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Decide on what you actually want, not what you think you should want and not what someone else wants for you. This is critical and everything follows from this decision. Make the right choice or spend the year wasting your energy and time.
Write. It. Down. Seriously. If it’s not written down in your own handwriting, it’s not happening.
Have a vision. You must be able to actually see (literally) your end result. Faith is fine and dandy, but seeing is believing.
Create your vision board. Make it detailed and thorough. Pull out all the stops and don’t leave a single thought/detail out, no matter how seemingly small or minute. In fact, it’s the small things that will typically lead to massive breakthroughs.
Break your year down into seasons/quarters and break your goals down accordingly. They will be far more achievable when it broken down into smaller steps/goals.
Give it enough time to take effect, but learn to pivot quickly when something is obviously not working. Remember, nothing is set in stone and you are allowed to change your mind when it is clearly necessary.
Drop year resolutions. Most people fail at them because the attachment is to the year (time window) and not to their life. Decide how what you want this year fits into not just the year itself, but all the years that are going to come after it. Set lifestyle goals. Set yougoals.
Get an accountability buddy who wants the same thing(s) and has the same/similar mindset(s) of lifestyle versus specific-year resolutions.
Don’t be afraid to fail and don’t let it cripple/prevent you from taking action.
Move in silence. Do not trumpet your goals to everyone. If you want to share, lead by example.
Reevaluate your progress and goals at the end of each month/season. Use a planner.
A huge part of getting what you want at any given point is knowing what you want. But you really can’t know what you want until you know not only who you are, but who you want to become. This is fundamental in order to know and get everything you want, not only this year, but all the rest of the years of your life. Another fundamental pillar in getting what you want this year is to think about what you want, not in terms of goals, but habits. Just like money is not valuable in itself but a byproduct of value, your achievements are a byproduct of your habits. You are the ultimate product of your habits. You cannot gain money without offering value for it, and likewise cannot achieve what you want without first creating, building, and optimizing the habits required to achieve them. Having this shift in mindset may seem simple, but is absolutely crucial. For more detail on this, read Why Goals Create Pigeons and Habits Create Eagles.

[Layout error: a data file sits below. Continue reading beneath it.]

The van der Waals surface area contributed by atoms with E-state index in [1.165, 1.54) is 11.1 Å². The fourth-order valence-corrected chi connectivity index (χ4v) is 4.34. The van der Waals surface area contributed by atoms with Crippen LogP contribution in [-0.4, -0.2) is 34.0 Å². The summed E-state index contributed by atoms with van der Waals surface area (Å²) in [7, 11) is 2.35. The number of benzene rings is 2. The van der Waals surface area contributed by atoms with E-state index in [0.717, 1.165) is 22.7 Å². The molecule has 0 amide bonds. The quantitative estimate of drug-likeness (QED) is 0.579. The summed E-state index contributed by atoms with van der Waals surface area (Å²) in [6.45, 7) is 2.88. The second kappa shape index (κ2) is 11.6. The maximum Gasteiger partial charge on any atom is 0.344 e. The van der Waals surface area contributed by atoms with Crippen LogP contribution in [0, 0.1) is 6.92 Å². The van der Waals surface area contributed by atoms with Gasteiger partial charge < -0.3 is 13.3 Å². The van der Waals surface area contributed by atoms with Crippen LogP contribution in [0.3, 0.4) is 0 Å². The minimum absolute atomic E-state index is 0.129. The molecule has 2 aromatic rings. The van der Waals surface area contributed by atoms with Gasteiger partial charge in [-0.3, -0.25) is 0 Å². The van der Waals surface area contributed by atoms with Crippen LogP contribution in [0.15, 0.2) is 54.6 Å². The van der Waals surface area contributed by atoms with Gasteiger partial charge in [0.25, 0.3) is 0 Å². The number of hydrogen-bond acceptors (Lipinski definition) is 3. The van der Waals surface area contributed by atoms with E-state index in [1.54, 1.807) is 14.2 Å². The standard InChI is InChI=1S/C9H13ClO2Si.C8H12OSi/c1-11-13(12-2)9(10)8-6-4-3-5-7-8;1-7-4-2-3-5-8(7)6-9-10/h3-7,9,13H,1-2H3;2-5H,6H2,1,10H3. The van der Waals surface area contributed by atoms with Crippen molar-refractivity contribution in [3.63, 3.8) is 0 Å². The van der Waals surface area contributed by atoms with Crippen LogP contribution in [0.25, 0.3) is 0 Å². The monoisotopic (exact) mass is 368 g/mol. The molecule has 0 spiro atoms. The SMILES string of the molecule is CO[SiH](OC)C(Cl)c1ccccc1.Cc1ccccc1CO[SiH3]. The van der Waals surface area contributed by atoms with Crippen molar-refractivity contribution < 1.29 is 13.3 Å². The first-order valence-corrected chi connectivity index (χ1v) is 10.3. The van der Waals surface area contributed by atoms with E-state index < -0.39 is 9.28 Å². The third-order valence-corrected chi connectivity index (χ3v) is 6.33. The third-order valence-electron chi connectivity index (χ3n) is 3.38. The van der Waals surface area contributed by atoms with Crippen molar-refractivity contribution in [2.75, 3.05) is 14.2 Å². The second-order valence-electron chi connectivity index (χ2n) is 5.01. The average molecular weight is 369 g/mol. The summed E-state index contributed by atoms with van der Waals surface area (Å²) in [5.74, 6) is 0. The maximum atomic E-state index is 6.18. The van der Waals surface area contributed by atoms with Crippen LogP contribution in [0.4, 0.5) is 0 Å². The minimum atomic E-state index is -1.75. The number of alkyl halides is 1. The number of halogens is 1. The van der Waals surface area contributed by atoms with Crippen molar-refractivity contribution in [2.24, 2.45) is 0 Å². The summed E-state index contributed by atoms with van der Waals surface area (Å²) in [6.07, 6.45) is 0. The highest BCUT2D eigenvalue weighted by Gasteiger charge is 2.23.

So…decide on what you actually want.
Not what you think you should want and not what someone else wants for you. This includes “society” at large, the media, your parent(s)/guardian(s) and other family members, your teachers or professors, your friends and colleagues, your spouses and lovers, your children or grandchildren, etc. This is critical, and everything follows from this decision. It is the starting point and your core choice. Make the right one or spend this year wasting your energy and time, the latter of which is your most limited and valuable asset. Don’t rush yourself or rush the process in deciding, however. You owe it to yourself and all the resources and input you’re going to invest in order to get it, so make sure it is worthwhile and directly linked to your happiness. Oftentimes, we do, in fact, know what we want, but what holds us back from pursuing it is fear. Fear of the unknown. Fear of how to go about achieving it. Fear of failing at achieving it. Fear of what others will think or say. And, deep down, fear of actually succeeding. It is normal to be afraid, uncertain and unsure. What it comes down to, though, is how you react to that fear. This is why it is fundamental to know who you want to become so that you do not allow fear to stop, prevent or otherwise hinder you from pursuing what you want this year—or any other year—and from ultimately becoming yourself (the very best version). This is why it’s also necessary to distance or cut yourself off altogether from people who discourage or instill fear into you about getting the things you want or going the route you know you need to go in order to get to where you need to get to to become who you want to become in life. Associating with those who are like-minded and encouraging of your pursuits and dreams will make things exponentially easier and enjoyable. The journey to getting what you want has enough challenges on its own and you do not need the negative and toxic energy of those who choose to be negative and toxic to stand in your way and hold you back from achieving all that you know you can and will.
Write. It. Down. Seriously.